The video of a white Minneapolis police officer kneeling on the neck of a black man while he slowly died shocked people around the world. The incident outraged millions, who took to the streets in protest. But by looking deeper than that chilling incident, we find an even larger blight on Minnesota’s reputation.
The Twin Cities’ shiny image as a progressive city, home to Fortune 500 companies, innovators in technology and medicine, and world-class health care, arts and education is an illusion for the state’s people of color. With a closer look at the facts, that shiny illusion fades.
The legacy of rogue and racist Minneapolis cops is not news to anyone who pays attention. Minnesota’s race issues go far beyond fixing the Minneapolis Police Department.
By many measurements, we see we are not One Minnesota, but Two Minnesotas. Stark racial differences in quality of life have long existed and the protests peeled back that reality for many in the state who were unaware, Gov. Tim Walz said.
Let’s start with the police department. About 20 percent of Minneapolis’s population of 430,000 is black. But when the police get physical nearly 60 percent of the time the person subject to that force is black, according to the department’s records.
Since 2015, the Minneapolis police have documented using force about 11,500 times. For at least 6,650 acts of force, the subject of that force was black. By comparison, the police have used force about 2,750 times against white people, who make up about 60 percent of the population. Those numbers mean Minneapolis cops use force against black people at a rate at least seven times that of white people during the past five years.
Now let’s look at income and home ownership.
The typical black family in Minneapolis earns less than half as much as the typical white family and homeownership among black people is one-third the rate of white families.
As a result, many black families have been effectively locked out of the prosperity the city’s overwhelmingly white population enjoys.
The median black family income in Minneapolis was $36,000 in 2018, according to Census Bureau data. Though that figure compares favorably with black families in many other U.S. metro areas, it is far from the nearly $83,000 a typical white family in the city would earn. The $47,000 difference is one of the largest such gaps in the nation.
In percentage terms, the typical black household earns only 44 percent as much as the typical white one. Of the nation’s 100 largest metropolitan areas, only Milwaukee has a larger gap between black and white earnings.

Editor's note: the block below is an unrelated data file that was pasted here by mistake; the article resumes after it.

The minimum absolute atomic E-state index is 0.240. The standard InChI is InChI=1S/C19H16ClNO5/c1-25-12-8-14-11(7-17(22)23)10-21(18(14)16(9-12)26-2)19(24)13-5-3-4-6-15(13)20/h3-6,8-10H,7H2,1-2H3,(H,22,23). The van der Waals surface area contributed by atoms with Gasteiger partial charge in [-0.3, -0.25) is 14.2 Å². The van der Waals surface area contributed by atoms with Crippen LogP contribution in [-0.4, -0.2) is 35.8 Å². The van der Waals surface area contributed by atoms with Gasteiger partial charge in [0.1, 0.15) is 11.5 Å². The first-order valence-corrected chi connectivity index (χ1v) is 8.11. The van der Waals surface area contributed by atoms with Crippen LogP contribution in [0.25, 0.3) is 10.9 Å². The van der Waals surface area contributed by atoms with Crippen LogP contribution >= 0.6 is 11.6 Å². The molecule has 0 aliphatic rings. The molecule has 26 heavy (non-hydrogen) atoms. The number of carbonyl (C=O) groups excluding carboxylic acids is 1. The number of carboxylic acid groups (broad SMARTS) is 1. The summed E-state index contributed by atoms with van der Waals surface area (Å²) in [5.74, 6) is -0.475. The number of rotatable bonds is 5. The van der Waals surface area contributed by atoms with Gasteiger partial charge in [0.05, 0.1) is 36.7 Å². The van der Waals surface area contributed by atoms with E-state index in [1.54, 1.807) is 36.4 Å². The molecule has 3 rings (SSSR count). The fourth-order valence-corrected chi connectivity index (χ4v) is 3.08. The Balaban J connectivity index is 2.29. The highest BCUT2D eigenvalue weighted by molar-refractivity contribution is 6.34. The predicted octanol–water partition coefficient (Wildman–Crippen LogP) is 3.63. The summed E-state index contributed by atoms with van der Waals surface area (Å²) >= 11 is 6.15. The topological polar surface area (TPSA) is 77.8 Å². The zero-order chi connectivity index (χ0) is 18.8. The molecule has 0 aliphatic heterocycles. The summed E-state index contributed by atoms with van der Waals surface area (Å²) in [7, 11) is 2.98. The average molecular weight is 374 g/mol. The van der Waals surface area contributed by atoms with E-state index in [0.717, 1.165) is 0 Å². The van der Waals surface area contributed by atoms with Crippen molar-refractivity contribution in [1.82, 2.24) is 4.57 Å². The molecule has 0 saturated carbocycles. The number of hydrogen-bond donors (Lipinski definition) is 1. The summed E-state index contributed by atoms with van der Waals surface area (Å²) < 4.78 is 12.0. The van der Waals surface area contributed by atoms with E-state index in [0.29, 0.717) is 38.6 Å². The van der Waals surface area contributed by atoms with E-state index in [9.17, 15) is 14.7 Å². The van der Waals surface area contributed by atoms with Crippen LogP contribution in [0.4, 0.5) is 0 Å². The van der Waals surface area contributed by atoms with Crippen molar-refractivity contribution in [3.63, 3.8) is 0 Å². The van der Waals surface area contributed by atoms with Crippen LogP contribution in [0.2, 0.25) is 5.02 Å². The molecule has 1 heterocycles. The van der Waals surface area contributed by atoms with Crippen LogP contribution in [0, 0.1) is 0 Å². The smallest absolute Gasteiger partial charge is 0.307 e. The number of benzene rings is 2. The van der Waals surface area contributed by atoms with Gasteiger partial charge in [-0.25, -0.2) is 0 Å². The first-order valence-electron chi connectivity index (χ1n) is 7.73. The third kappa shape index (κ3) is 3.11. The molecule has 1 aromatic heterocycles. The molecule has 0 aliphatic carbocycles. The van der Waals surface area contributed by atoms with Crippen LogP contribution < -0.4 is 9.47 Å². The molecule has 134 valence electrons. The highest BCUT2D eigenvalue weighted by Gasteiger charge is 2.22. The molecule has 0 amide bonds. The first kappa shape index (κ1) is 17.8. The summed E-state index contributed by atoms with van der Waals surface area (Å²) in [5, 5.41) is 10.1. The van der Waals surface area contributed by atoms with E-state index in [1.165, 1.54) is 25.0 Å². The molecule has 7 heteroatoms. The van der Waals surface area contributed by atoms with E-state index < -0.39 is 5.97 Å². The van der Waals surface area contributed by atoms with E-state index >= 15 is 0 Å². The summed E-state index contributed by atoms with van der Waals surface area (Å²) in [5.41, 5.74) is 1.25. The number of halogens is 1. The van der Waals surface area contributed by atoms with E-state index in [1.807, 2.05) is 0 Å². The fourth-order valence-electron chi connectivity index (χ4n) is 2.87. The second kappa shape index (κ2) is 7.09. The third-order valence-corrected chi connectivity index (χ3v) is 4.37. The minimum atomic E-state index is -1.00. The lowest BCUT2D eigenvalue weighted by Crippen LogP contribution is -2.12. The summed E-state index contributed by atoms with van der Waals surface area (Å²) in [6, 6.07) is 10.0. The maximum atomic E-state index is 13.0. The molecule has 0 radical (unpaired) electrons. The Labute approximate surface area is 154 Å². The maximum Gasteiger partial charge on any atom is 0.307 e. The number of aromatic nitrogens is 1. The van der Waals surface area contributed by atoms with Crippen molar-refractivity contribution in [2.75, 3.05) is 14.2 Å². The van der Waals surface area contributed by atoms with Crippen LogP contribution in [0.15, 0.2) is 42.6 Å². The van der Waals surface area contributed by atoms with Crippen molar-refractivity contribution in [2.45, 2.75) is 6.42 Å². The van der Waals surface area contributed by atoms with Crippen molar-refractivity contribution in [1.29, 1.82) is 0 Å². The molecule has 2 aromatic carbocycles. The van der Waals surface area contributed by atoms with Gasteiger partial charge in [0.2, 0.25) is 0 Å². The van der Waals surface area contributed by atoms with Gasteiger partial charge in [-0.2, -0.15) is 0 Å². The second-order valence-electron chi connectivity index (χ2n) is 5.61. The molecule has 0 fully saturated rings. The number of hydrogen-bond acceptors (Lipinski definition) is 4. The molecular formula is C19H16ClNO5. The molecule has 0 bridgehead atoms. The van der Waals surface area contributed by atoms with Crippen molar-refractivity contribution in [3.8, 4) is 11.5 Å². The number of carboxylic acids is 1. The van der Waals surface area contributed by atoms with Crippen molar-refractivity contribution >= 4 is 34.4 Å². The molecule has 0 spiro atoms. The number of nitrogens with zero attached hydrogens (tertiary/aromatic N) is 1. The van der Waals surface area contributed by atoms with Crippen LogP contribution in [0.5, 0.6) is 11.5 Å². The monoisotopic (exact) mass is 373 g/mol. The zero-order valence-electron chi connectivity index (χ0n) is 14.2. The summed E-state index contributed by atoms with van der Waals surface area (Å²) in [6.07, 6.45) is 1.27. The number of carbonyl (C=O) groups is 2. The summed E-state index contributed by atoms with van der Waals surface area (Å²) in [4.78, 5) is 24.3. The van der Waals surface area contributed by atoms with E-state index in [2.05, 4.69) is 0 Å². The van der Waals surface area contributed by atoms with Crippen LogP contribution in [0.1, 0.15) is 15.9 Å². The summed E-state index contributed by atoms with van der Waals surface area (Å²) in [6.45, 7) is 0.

Roughly one-quarter of black families in Minneapolis own their home, which is one of the lowest black homeownership rates in the United States. The city’s white families, by contrast, have one of the nation’s highest rates at 76 percent. The resultant gap works out to more than 50 percentage points. Only Madison, Wisconsin, and Scranton/Wilkes-Barre, Pennsylvania., have larger gaps.
The housing disparity dates back 75 years or more. In the first half of the 20th century estate transactions in many Minneapolis neighborhoods were bound by provisions that limited ownership to white families. As racially-restrictive deeds spread, African Americans were pushed into a few small areas of the city. And even as the number of black residents continued to climb, ever-larger swaths of the city became entirely white. Though no longer enforceable, those covenants continue to shape settlement patterns in the Twin Cities.
Minnesotans have a lot of work to do. Nationally, Minnesota ranks fifth in a list of states that have the longest way to go to reach racial equality. Three of our neighboring states (Wisconsin, Iowa and South Dakota), along with Connecticut are ahead of us as states with the biggest disparity. States were ranked by income gap, education gap, home ownership and incarceration rate.
Reacting to the demonstrations, we should, in the words of Colin Powell “rather than curse them we should embrace them.” Minnesotans need to take a realistic look at the facts and then take action so we indeed have One Minnesota.
As Walz said last week, “I don’t think we get another chance to fix this in our country.”